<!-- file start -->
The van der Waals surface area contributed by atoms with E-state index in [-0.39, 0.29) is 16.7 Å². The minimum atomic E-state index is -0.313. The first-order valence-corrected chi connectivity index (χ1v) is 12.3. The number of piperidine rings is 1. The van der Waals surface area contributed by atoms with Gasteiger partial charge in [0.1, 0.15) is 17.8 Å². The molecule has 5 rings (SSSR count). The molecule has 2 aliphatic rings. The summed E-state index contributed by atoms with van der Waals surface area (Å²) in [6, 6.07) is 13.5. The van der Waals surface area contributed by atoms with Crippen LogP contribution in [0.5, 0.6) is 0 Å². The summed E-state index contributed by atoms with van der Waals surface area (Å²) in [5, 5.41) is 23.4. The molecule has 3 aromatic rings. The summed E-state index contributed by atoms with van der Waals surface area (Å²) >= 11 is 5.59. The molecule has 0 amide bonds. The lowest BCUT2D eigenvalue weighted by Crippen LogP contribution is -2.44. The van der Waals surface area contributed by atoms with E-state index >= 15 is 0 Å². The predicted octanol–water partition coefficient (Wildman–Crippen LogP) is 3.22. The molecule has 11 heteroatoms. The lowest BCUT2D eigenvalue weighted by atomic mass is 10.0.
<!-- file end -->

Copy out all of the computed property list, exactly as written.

The van der Waals surface area contributed by atoms with E-state index in [-0.39, 0.29) is 16.7 Å². The minimum atomic E-state index is -0.313. The first-order valence-corrected chi connectivity index (χ1v) is 12.3. The number of piperidine rings is 1. The van der Waals surface area contributed by atoms with Gasteiger partial charge in [0.1, 0.15) is 17.8 Å². The molecule has 5 rings (SSSR count). The molecule has 2 aliphatic rings. The summed E-state index contributed by atoms with van der Waals surface area (Å²) in [6, 6.07) is 13.5. The van der Waals surface area contributed by atoms with Crippen LogP contribution in [0.5, 0.6) is 0 Å². The summed E-state index contributed by atoms with van der Waals surface area (Å²) in [5, 5.41) is 23.4. The molecule has 3 aromatic rings. The summed E-state index contributed by atoms with van der Waals surface area (Å²) >= 11 is 5.59. The molecule has 0 amide bonds. The lowest BCUT2D eigenvalue weighted by Crippen LogP contribution is -2.44. The van der Waals surface area contributed by atoms with E-state index >= 15 is 0 Å². The predicted octanol–water partition coefficient (Wildman–Crippen LogP) is 3.22. The molecule has 11 heteroatoms. The lowest BCUT2D eigenvalue weighted by atomic mass is 10.0.